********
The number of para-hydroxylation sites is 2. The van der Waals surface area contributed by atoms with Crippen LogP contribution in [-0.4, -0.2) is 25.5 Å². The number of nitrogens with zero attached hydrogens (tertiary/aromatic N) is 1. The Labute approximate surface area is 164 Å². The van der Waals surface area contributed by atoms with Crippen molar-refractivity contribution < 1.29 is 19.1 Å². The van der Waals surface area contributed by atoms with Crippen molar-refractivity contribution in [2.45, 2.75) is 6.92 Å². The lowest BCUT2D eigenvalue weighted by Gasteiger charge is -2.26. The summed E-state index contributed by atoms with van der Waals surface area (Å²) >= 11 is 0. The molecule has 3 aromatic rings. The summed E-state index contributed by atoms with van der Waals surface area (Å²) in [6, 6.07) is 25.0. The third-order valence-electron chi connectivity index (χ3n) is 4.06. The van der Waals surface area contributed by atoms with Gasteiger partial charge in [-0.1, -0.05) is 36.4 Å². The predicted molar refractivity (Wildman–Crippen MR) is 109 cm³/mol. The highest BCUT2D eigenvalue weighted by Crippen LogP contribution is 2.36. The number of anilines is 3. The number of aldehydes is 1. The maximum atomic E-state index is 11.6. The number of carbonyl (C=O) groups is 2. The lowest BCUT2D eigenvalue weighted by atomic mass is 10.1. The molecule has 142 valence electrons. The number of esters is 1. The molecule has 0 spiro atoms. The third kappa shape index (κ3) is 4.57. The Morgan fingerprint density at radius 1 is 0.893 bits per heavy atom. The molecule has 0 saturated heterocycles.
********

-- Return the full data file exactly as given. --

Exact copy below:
The number of para-hydroxylation sites is 2. The van der Waals surface area contributed by atoms with Crippen LogP contribution in [-0.4, -0.2) is 25.5 Å². The number of nitrogens with zero attached hydrogens (tertiary/aromatic N) is 1. The Labute approximate surface area is 164 Å². The van der Waals surface area contributed by atoms with Crippen molar-refractivity contribution < 1.29 is 19.1 Å². The van der Waals surface area contributed by atoms with Crippen molar-refractivity contribution in [2.45, 2.75) is 6.92 Å². The lowest BCUT2D eigenvalue weighted by Gasteiger charge is -2.26. The summed E-state index contributed by atoms with van der Waals surface area (Å²) >= 11 is 0. The molecule has 3 aromatic rings. The summed E-state index contributed by atoms with van der Waals surface area (Å²) in [6, 6.07) is 25.0. The third-order valence-electron chi connectivity index (χ3n) is 4.06. The van der Waals surface area contributed by atoms with Gasteiger partial charge in [-0.1, -0.05) is 36.4 Å². The predicted molar refractivity (Wildman–Crippen MR) is 109 cm³/mol. The highest BCUT2D eigenvalue weighted by Crippen LogP contribution is 2.36. The number of anilines is 3. The number of aldehydes is 1. The maximum atomic E-state index is 11.6. The number of carbonyl (C=O) groups is 2. The lowest BCUT2D eigenvalue weighted by atomic mass is 10.1. The molecule has 142 valence electrons. The number of esters is 1. The molecule has 0 spiro atoms. The third kappa shape index (κ3) is 4.57. The Morgan fingerprint density at radius 1 is 0.893 bits per heavy atom. The molecule has 0 saturated heterocycles.